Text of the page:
Judge McCartan informed my Department that he was in receipt of additional, late material from the Committee after he had already concluded his report. The Judge wrote to the Committee, confirming that he twice asked the Committee for any further evidence to be submitted but never received a response. Despite having completed his report, Judge McCartan looked at the additional material sent to him. The Judge subsequently informed my Department that this additional material did not constitute new evidence. As a result, the Judge’s report finding stands.I would like to say that I sympathise greatly with the Committee, and all affected families, for the terrible loss they have suffered, and in relation to their ongoing search for answers, over many years. The programme on RTÉ this week was another reminder of the unspeakable grief suffered by the family members.

    I met with the Committee yesterday and I understand that the Committee is disappointed with the outcome of the independent assessment process. I acknowledge that Judge McCartan’s report does not provide the outcome that the Committee was seeking, in finding that no Commission of Investigation is warranted.

    However, the Government complied fully with the Dáil Motion in January to provide for the establishment of the assessment process. The assessment process was conducted completely independently of Government in line with the Dáil Motion. Judge McCartan interpreted the scope of his independent process within the parameters of the Dáil Motion. It was not open to me as Minister, nor my Department, to interfere with that process or direct the Judge in any respect.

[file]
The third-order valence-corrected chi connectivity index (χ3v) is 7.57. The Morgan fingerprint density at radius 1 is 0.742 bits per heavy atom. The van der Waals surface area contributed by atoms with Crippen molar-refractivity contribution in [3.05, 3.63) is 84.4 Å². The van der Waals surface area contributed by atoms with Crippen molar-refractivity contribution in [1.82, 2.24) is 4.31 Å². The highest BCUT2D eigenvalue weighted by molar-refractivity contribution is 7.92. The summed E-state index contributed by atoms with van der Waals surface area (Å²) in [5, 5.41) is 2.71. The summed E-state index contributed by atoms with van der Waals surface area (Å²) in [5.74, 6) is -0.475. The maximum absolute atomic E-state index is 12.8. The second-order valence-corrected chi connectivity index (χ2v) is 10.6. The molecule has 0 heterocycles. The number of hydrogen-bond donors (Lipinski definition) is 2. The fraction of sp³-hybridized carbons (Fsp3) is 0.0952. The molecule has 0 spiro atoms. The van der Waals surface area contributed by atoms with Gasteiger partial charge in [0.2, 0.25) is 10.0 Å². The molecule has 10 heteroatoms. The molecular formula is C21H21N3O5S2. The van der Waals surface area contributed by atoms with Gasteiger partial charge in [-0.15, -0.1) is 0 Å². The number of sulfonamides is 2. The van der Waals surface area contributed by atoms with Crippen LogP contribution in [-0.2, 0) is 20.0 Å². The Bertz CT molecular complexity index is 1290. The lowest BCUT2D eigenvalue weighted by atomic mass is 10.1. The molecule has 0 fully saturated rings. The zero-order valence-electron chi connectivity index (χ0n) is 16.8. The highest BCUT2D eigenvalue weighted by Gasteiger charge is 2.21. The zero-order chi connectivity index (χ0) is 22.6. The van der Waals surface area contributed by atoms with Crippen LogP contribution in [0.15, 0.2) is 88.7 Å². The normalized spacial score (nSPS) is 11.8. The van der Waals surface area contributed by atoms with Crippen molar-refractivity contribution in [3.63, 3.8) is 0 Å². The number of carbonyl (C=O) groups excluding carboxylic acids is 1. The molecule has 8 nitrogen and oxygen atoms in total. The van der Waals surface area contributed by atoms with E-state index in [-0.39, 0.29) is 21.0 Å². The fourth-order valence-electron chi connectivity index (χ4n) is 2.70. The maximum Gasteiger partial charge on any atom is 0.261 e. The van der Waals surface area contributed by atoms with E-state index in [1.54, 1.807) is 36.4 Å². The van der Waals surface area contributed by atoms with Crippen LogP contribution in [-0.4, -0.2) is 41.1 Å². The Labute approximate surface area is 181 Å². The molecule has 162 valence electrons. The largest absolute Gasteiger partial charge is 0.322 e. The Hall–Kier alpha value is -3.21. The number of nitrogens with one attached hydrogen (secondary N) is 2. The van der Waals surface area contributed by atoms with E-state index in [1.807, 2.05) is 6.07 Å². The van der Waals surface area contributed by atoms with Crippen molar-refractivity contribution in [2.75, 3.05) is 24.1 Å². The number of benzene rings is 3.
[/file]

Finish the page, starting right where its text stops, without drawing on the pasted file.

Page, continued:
Judge McCartan’s assessment report was formally submitted to my Department on 17 October 2017. The report was considered by my Department and was sent to the Office of the Attorney General for advices. I brought the report to the Cabinet meeting on 7 November 2017, following receipt of those advices. The report was accepted by the Government and furnished to the Committee immediately afterwards, prior to publication.

    I published the report later on 7 November and also laid the report before the Houses of the Oireachtas on the same date, in view of the fact that the assessment process was initiated on foot of a Dáil Motion. I would like to express, again, my gratitude to Judge McCartan for the work he undertook in preparing his report. I am grateful to him for his willingness to undertake this important public service. Judge McCartan indicated in his assessment that the grief experienced by the families “…must be compounded by the failure of anyone to explain the cause of the fire. Due to the passing of time it is much harder today to find such an explanation and this Assessment must conclude that the cause of the fire may never be known.”

    The Government has fulfilled its commitment in relation to assessing the new evidence and does not believe that any further investigation will provide the answers that the Committee is looking for. Before I conclude, I would like, once again, to sympathise with the Committee and all of the families affected by the Stardust fire. I understand that each of you will never forget this terrible tragedy and will carry heart-breaking loss and memories with you for the rest of your lives.